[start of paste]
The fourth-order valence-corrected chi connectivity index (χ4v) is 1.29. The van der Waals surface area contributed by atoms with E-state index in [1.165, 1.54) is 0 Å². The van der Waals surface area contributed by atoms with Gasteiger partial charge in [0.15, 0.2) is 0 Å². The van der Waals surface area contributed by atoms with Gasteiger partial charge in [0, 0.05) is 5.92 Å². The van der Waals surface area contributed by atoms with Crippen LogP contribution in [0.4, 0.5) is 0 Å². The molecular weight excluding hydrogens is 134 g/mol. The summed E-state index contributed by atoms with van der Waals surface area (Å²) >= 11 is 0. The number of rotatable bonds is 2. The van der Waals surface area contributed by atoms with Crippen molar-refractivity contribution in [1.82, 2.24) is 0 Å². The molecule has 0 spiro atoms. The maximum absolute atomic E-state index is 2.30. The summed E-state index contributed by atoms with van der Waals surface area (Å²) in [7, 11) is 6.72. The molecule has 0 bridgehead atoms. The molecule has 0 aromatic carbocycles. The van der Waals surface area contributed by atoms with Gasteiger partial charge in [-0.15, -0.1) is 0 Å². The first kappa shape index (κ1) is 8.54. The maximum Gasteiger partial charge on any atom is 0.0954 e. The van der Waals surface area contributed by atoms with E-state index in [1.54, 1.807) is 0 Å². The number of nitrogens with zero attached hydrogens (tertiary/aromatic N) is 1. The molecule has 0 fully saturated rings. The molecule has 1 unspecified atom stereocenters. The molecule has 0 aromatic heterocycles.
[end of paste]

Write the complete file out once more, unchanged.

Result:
The fourth-order valence-corrected chi connectivity index (χ4v) is 1.29. The van der Waals surface area contributed by atoms with E-state index in [1.165, 1.54) is 0 Å². The van der Waals surface area contributed by atoms with Gasteiger partial charge in [0.15, 0.2) is 0 Å². The van der Waals surface area contributed by atoms with Gasteiger partial charge in [0, 0.05) is 5.92 Å². The van der Waals surface area contributed by atoms with Crippen LogP contribution in [0.4, 0.5) is 0 Å². The molecular weight excluding hydrogens is 134 g/mol. The summed E-state index contributed by atoms with van der Waals surface area (Å²) >= 11 is 0. The number of rotatable bonds is 2. The van der Waals surface area contributed by atoms with Crippen molar-refractivity contribution in [1.82, 2.24) is 0 Å². The molecule has 0 spiro atoms. The maximum absolute atomic E-state index is 2.30. The summed E-state index contributed by atoms with van der Waals surface area (Å²) in [7, 11) is 6.72. The molecule has 0 bridgehead atoms. The molecule has 0 aromatic carbocycles. The van der Waals surface area contributed by atoms with Gasteiger partial charge in [-0.15, -0.1) is 0 Å². The first kappa shape index (κ1) is 8.54. The maximum Gasteiger partial charge on any atom is 0.0954 e. The van der Waals surface area contributed by atoms with E-state index in [1.54, 1.807) is 0 Å². The number of nitrogens with zero attached hydrogens (tertiary/aromatic N) is 1. The molecule has 0 fully saturated rings. The molecule has 1 unspecified atom stereocenters. The molecule has 0 aromatic heterocycles.